Business Unity South Africa vice president Martin Kingston says the last decade saw "significant damage" being done to the country due to various stakeholders dropping the ball – and it will be a long time before that damage is undone.
"We collectively took our eyes off the ball for the last 10 years, and that created very significant damage," said Kingston.
"My assessment is that the ship is starting to turn, but it is going to take longer to turn."
Kingston, who is also CEO of Rothschild South Africa, applauded the Jobs Summit for bringing together various groups, saying the challenges the country faced were "very acute and very severe".
Many of the country’s problems are "of our own making", he believes.
He has urged all stakeholders to proceed with implementing the framework adopted by the Jobs Summit, which includes proposals for funding packages to support emerging enterprises, and to create nearly 300 000 jobs each year.
The two-day summit, which ends on Friday afternoon, was initiated by business groups, civil society and government to address the country’s rising unemployment crisis, currently at 27.2%.
"What we need to do now is to integrate many of these interventions, because we have got limited resources and capacity. We need to make sure that we focus our resources […] so that we can harness skills, experience and capacity," said Kingston.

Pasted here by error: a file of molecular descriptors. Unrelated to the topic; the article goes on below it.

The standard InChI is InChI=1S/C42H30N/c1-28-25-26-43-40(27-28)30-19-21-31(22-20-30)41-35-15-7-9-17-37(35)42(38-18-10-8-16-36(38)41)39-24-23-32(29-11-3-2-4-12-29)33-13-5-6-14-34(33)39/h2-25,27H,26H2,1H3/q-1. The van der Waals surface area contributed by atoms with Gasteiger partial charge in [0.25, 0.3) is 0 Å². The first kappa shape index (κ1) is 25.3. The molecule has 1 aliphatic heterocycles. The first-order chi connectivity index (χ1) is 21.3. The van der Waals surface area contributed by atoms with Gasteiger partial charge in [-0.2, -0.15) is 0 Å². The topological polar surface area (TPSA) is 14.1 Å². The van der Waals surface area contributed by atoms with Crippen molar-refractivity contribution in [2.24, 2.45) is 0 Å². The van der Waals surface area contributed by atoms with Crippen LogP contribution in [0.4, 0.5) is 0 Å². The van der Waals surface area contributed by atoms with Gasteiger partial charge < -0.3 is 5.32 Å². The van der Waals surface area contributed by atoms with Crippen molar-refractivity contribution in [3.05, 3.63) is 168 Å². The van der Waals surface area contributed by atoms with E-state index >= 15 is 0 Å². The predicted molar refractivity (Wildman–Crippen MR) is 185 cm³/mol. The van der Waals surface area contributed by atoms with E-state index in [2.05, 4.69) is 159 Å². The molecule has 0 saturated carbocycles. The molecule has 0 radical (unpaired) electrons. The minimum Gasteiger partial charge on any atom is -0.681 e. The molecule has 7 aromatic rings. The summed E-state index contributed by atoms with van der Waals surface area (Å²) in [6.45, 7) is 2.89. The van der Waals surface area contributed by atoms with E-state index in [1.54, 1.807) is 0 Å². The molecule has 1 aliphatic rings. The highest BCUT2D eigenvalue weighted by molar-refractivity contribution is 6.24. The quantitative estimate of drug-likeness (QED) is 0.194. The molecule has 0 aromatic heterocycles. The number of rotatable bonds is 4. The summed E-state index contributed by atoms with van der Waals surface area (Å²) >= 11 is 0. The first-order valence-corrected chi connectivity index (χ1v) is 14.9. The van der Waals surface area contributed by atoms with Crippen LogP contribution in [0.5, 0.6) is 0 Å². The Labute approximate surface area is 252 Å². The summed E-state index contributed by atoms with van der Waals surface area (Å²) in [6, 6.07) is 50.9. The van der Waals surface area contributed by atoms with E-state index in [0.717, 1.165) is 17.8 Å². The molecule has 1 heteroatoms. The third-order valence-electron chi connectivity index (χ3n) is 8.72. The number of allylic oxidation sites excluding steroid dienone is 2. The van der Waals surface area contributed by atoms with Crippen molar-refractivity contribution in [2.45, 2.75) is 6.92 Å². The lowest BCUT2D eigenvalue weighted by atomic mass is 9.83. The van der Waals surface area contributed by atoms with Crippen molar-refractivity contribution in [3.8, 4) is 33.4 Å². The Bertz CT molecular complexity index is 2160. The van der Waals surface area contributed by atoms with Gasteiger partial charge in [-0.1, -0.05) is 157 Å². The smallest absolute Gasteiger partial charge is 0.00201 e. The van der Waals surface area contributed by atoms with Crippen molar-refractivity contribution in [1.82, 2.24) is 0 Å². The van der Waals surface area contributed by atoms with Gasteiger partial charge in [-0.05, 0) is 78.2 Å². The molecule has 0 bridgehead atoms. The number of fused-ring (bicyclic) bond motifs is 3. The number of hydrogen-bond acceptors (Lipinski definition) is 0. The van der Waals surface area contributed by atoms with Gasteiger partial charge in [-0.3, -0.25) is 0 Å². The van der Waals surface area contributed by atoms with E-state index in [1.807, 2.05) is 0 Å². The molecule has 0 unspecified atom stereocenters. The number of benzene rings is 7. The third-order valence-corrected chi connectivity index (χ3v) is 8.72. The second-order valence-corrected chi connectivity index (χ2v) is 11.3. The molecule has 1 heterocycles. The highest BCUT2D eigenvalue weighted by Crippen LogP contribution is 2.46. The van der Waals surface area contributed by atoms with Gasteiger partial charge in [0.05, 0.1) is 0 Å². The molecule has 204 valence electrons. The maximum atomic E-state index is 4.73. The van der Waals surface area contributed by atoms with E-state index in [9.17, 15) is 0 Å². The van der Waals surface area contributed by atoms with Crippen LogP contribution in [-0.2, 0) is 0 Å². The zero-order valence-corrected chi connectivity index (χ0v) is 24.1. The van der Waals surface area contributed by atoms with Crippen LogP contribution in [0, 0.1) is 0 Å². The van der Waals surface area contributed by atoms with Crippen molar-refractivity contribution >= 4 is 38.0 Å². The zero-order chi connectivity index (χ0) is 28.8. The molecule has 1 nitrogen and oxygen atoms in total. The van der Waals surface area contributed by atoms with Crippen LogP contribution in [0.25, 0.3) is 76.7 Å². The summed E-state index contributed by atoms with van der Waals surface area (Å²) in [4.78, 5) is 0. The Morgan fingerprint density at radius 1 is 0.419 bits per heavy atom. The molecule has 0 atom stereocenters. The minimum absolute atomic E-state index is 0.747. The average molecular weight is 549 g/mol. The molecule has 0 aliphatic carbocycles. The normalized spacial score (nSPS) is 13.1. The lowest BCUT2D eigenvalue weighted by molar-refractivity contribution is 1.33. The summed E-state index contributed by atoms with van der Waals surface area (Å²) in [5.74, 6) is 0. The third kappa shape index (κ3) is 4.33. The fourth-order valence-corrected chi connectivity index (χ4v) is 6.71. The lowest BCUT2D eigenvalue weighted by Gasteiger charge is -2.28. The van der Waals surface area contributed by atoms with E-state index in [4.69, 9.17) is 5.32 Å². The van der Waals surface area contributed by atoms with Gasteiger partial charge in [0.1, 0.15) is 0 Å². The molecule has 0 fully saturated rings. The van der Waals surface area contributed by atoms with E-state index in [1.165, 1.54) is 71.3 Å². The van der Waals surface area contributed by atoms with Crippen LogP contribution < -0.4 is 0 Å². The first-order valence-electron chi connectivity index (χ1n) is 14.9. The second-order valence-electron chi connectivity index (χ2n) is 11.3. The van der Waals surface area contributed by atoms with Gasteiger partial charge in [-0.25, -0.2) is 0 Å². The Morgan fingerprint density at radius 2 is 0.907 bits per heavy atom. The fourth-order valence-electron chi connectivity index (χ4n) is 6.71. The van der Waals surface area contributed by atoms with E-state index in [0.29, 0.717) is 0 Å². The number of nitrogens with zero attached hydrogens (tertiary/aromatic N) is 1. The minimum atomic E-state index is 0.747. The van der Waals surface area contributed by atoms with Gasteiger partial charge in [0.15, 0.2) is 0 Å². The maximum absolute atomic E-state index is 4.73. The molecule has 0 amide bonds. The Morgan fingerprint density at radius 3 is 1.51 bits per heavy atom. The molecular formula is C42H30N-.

Kingston described the R100bn funding commitment by the financial sector to support black-owned industrial enterprises as a "game-changer".
"They realise that if they don’t provide financial assistance, we won’t achieve our potential. So, I think it is a game-changer."
The Federations of Unions of South Africa (Fedusa) General Secretary, Dennis George, said he hoped the commitments made by the summit would translate into jobs, stressing that he was encouraged by the level of cooperation shown by business.
"We, as labour, would like to see more job creation. It is important that we act together to lift the economy and develop small industries," said George.
The mining and the manufacturing sector have been hit by job losses in recent months due to low demand and increased costs.
During his address, the jobs that have been created over the past few years have not kept pace with the growth of the population or the expansion of the workforce.
He warned that failure to curb unemployment, poverty and inequality threatened government’s plan to reduce the jobless rate to at least 6% by 2030, as stipulated in the National Development Plan.
The jobs summit will be followed later this month by the investment summit.
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